Agri-biotechnology Agriculture Policy Briefing

Mere Touch of Bt Cotton Causes Impotency, says Rajasthan Agriculture Minister, Trashes GM Mustard

Rajasthan’s agriculture minister Prabhu Lal Saini wants the state’s farmers to diversify from traditional crops and grow exotic species but has a closed mind on genetic modification technology, reports Vivian Fernandes from Udaipur.

At the agritechnology meeting at Udaipur from 7 to 9 November, the multimedia presentations and the slogans on standees didn’t let one forget that Rajasthan wants to advance with new thinking and new crops (nayi soch, nayi faslein) but in a traditional oilseed where it can make a big difference to a large number of farmers, new thinking is disallowed.

The state’s agriculture minister, Prabhu Lal Saini, boasted about how, despite starting just a few years ago, the state had bested traditional olive-growing countries like Spain, Israel and Morocco in some quality parameters of its extra virgin oil.

He pointed to the cultivation of dates and super-foods like moringa (drumstick), quinoa and chia seeds as examples of a progressive outlook.

In a presentation at the inaugural session of the three-day meet, Principal Secretary for Agriculture, Neelkamal Darbari told farmers that they would be better off by engaging in dairying, poultry and beekeeping, rearing Japanese quail, breeding ornamental fish for aquariums and doing pearl culture.

Chief Minister Vasundhara Raje arrived nearly two hours late for the inaugural, as royalty did at one time, and sought validation through applause from her farmer-audience for her many initiatives like interest-free crop loans. She impressed upon them how agro-tourism, cultivation of medicinal plants, organic farming and protected agriculture in polyhouses could boost incomes.  The meet saw 17 MoUs being signed, including one for soil-less agriculture.

But the state which is the No. 1 producer of mustard, with nearly 47 percent of the national output, is dead set against the genetically-modified mustard hybrid, DMH-11, which the Genetic Engineering Appraisal Committee (GEAC), the regulator, had recommended for cultivation, in May. If the state had pushed, environment minister Harsh Vardhan may have given his approval, instead of putting the file in a deep freezer marked “Pending Further Review.”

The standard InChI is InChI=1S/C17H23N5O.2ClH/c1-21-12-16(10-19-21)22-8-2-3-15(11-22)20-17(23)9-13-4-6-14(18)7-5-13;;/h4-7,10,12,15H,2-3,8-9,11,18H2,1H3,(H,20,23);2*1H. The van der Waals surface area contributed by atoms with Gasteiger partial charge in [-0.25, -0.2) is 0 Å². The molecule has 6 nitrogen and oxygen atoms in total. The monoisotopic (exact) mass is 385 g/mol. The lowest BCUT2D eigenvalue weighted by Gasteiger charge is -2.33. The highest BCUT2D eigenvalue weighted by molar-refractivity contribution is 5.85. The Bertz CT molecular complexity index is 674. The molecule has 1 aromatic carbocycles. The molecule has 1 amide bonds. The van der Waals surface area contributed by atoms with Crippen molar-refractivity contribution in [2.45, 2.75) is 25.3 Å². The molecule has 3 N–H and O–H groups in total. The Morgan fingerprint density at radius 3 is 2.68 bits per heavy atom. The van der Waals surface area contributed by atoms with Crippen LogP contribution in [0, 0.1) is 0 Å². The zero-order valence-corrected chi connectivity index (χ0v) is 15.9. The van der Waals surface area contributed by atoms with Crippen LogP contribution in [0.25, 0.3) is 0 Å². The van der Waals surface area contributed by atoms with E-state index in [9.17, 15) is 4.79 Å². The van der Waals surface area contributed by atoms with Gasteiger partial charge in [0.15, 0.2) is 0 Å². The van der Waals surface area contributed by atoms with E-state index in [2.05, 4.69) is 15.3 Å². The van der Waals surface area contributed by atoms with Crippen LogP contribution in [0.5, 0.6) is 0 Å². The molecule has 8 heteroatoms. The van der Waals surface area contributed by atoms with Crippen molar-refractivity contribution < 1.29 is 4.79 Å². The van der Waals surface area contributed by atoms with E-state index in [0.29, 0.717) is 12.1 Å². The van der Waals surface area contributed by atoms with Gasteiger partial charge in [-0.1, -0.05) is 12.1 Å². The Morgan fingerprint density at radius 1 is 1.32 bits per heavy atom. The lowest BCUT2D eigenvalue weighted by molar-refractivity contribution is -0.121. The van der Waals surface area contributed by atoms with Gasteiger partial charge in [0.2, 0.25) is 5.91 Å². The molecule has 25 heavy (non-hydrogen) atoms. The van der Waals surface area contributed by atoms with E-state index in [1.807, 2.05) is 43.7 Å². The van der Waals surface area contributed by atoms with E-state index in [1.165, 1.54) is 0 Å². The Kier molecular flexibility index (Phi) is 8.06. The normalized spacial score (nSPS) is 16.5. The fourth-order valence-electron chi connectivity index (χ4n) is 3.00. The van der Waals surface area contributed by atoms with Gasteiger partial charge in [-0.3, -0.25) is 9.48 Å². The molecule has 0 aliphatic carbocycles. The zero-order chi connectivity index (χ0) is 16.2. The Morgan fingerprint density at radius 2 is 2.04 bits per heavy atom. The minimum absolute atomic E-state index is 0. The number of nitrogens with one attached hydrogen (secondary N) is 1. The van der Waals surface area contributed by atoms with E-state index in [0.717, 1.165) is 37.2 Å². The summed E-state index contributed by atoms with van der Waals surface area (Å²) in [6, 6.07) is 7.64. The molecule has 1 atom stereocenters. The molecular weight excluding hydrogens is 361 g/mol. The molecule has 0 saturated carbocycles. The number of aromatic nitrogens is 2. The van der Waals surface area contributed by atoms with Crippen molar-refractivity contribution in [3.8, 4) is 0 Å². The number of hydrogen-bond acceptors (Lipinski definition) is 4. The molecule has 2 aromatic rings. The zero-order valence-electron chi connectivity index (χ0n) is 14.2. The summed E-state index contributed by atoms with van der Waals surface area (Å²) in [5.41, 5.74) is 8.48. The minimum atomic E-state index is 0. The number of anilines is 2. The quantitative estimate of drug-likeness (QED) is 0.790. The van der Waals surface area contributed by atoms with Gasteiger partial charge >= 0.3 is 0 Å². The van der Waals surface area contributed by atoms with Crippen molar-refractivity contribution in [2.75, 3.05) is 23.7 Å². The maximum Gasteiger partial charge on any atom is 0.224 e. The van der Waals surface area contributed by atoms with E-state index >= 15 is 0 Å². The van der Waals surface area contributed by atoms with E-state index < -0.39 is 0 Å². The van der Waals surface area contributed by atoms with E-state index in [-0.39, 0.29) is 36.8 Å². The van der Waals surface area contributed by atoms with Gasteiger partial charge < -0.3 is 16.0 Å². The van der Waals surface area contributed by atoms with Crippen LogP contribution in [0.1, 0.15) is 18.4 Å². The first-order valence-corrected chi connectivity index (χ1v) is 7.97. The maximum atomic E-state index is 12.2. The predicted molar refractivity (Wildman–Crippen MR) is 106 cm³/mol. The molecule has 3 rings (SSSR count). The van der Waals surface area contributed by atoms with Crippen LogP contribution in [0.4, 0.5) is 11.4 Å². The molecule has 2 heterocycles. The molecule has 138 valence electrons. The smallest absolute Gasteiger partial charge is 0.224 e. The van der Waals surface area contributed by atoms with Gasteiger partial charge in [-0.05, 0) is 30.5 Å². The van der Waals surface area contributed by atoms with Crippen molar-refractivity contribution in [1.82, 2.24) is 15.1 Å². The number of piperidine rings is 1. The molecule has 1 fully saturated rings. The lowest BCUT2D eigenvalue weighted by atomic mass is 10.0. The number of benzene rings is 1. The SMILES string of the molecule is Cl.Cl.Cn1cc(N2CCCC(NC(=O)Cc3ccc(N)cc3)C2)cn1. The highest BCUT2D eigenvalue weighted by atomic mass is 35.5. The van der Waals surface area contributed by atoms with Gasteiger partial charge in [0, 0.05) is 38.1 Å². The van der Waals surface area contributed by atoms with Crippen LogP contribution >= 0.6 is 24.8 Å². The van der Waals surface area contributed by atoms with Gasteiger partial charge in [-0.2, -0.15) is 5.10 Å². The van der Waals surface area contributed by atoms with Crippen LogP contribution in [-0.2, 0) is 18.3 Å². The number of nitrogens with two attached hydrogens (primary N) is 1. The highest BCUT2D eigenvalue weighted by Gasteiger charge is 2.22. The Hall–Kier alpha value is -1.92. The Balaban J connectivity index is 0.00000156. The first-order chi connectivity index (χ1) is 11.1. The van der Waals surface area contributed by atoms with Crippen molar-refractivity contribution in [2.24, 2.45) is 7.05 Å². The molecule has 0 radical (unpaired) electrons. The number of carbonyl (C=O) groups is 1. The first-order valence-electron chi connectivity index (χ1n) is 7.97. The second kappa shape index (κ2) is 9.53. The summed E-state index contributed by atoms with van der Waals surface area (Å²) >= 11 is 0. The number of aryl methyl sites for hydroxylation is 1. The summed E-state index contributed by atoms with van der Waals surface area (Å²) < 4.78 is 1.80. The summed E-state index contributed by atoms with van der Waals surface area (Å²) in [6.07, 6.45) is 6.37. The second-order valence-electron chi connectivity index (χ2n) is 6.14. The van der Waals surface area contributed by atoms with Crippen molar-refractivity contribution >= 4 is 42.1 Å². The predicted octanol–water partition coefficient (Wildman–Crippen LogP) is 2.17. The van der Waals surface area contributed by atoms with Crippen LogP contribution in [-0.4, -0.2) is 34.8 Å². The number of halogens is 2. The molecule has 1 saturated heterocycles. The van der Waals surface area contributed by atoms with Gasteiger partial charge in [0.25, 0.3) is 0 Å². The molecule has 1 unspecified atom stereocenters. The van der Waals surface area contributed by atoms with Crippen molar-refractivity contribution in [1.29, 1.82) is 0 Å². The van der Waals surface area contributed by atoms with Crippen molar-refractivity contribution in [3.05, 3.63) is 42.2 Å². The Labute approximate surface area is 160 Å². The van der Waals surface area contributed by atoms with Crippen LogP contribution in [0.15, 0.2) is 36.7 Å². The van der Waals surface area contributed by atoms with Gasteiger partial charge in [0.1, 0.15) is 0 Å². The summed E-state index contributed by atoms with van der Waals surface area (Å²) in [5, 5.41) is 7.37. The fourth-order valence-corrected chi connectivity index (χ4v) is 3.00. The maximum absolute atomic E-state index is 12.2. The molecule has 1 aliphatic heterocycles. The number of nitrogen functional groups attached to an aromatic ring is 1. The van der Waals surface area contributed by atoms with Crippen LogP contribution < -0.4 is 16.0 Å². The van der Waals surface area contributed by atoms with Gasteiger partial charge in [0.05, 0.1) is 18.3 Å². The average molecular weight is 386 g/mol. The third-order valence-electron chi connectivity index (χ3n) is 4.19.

Saini asserted that he would make a determined effort to ensure that no trials of GM crops took place in the state. When asked why, he said if one hurried with new technology one would have to repent at leisure, ignoring the fact that GM crops have been cultivated for two decades without any harm to humans, animals and the environment being reported.

Talking to media persons, he made the startling claim that the mere touch of Bt cotton causes impotency. Bt cotton is genetically-engineered to be toxic to bollworms, a deadly pest. It has been extensively grown in India since 2002 and covers about 90 percent of the cotton-growing area. Six institutes of the Indian Council of Agricultural Research had told a parliamentary committee earlier this year that fish, chicken, goats, sheep and cows fed with cottonseed or its derivatives like oil cake had not come to any harm.

Saini explained to journalists that the toxic Bt gene was extracted from a soil bacterium found in Hiroshima and Nagasaki after atomic bombs were dropped on the two cities during the Second World War. The fact is, a Japanese scientist discovered the insecticidal properties of the Bt soil bacterium in 1901 and Bt formulations have been used in bio-pesticides since 1938.

When told that DMH-11 did not have any toxic gene and genetic modification technology was being used to produce more efficient hybrids in a plant with was self-pollinating, Saini said new technology usually begins with promise but gradually the side-effects overwhelm the benefits. Aspirin, he said, was prescribed as a blood-thinner for cardiac patients, but apparently that is no longer the case. The Green Revolution had oppressed “mother earth” with chemicals, he said, hence the state’s emphasis on organic farming.

Saini said Rajasthan’s farmers were getting a yield of 30-32 quintals of mustard per hectare with existing seeds so there was no need for GM mustard hybrids. He would not accept that Rajasthan’s mustard yield was much lower. According to the agriculture ministry’s statistics, the state’s five-year average was 12.33 quintals per hectare, despite about 90 percent of the mustard crop being irrigated.

But then Rajasthan seems to have decided that it will be choosy about new thinking in agriculture and will apply it to select crops.

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